Patient engagement is a concept that has gotten a lot of attention in the healthcare industry, and for good reason. The perfect storm of new regulations, evolving reimbursement incentives and technology advancements will ultimately drive the industry to deliver a customer experience that is on par with other commercial sectors. Patients are frustrated, and as they gain more control and choice, it is imperative that providers find ways to improve the healthcare experience.
As an industry that mastered the art of printed collateral and paper forms, healthcare has a lot of room to evolve from analog to modern digital experiences across the care spectrum. The technology revolution that has transformed the retail industry is setting consumer expectations across sectors, and healthcare is not immune. When practitioners think about patient engagement strategies, they must take a digital first approach and a lot can be learned from the e-commerce companies that wiped out traditional bricks and mortar retail.
Massive investments in powerful EHR systems and patient portals are gradually getting things digitized, although there are still limitations. EHR systems were designed to be a system of record for billing and data management. A modern patient engagement system is a different animal. One of the big struggles with a “build it and they will come” approach to technology is adoption. This is a common challenge for any technology. People aren’t interested in registering for and learning new systems — especially in an area like healthcare. Let’s be honest, medical information is not simple and when complexity is added to the mix, the IT adoption challenges in healthcare are not surprising.
Technology is evolving at an exponential rate, which works against big complex system implementations. By the time the new software is deployed, oftentimes it’s already obsolete. Things are not slowing down. In the past 20 years, the IT world has gone from installed software, to cloud, to mobile, to social networks and consumers have ridden along on the forefront at every stage. They have high IT expectations when they buy new shoes, why can’t they get the same when they see a doctor?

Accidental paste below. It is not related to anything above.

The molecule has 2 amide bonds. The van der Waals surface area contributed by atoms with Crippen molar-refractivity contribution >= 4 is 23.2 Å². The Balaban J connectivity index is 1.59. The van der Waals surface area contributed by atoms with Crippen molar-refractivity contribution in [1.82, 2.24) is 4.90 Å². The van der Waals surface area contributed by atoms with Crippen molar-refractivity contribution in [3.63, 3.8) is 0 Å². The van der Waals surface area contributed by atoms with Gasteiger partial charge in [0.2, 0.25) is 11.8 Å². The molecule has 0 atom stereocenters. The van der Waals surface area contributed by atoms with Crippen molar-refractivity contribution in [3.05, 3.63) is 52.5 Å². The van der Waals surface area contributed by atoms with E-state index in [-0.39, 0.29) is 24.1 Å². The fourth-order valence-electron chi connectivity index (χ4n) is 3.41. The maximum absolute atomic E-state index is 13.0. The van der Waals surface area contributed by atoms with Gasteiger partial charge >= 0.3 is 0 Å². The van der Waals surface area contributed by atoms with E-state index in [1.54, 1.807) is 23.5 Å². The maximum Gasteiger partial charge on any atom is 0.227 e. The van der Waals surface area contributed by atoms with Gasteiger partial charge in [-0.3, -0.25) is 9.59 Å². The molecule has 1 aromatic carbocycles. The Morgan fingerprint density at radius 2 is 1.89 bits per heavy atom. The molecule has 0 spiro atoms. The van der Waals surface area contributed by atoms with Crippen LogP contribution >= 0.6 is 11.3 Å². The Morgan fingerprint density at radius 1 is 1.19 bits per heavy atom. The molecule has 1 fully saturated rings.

Smartphones and apps have become the way people interact. Apple’s original slogan — “there’s an app for that” — kicked off a revolution. In 2017 over 178 Billion mobile apps were downloaded. The healthcare industry followed suit and started launching mobile apps of all kinds, which numbered more than 325,000 in 2017. However, data across industries now show that have app fatigue. In fact, 90% of an average app’s users are gone 30 days after download. The world is overwhelmed with apps.
While nobody would say that mobile apps are a bad thing for healthcare, and more specifically patient engagement, do you see the problem here? Apps provide a better mobile experience than a website, but patients still must go to an app store, remember their password, and download the app, assuming they have the storage space on their phones.
After a successful download of an app, an IT executive may declare victory, but it’s not. In healthcare, an app download is the equivalent of reaching a website home page. Now comes the fun part of searching through the hundreds of pages of content to find the info a patient is looking for. Mobile — yes. Better — maybe. Happy patient experience — doubtful.
Mobile technology is key because that is where people are spending the bulk of their time. We just need to rethink HOW we engage, which is not necessarily an experience that begins with a big killer app.
Think about what most people do on their phones today. How did your kids tell you they were going swimming after school? It was likely via text messaging. These short, crisp communications are the way people interact today. The info comes to you, you spend eight seconds reading it and respond with a short reply. You do not open and dig around a mobile app.
What if we could communicate with the businesses and services in our lives on-demand, through our favorite messaging channels? What if the conversations we wanted were “always on” — always available to us, even if the human agents were not? What if we could not only start the conversation quickly, easily, conveniently right from our mobile phone, but at any time that served us?
Chatbots — the software “digital agents” that can capably interact with consumers conversationally, in chat mode — are the next frontier for innovators. These virtual assistants go to people on their mobile device and allow them to rapidly interact and exchange information using conversational techniques that resemble the way we talk as opposed to spinning a bunch of UI wheels and clicking around in an app.
Chatbots for healthcare are designed to engage the patient and improve the experience by taking advantage of the minicomputer in the patient’s pocket — their mobile device. Bots use Artificial Intelligence to learn and evolve. And bots don’t replace investments in EHR, Portals and mobile apps, they augment and extend them. After providing and collecting information, a bot can easily provide a portal link, but in a way that follows a personalized qualification, introduction interaction.
So, when we talk about mobile and patient engagement, it’s important to remember that the right strategy is more than an app. Healthcare app number 325,001 may not be the answer.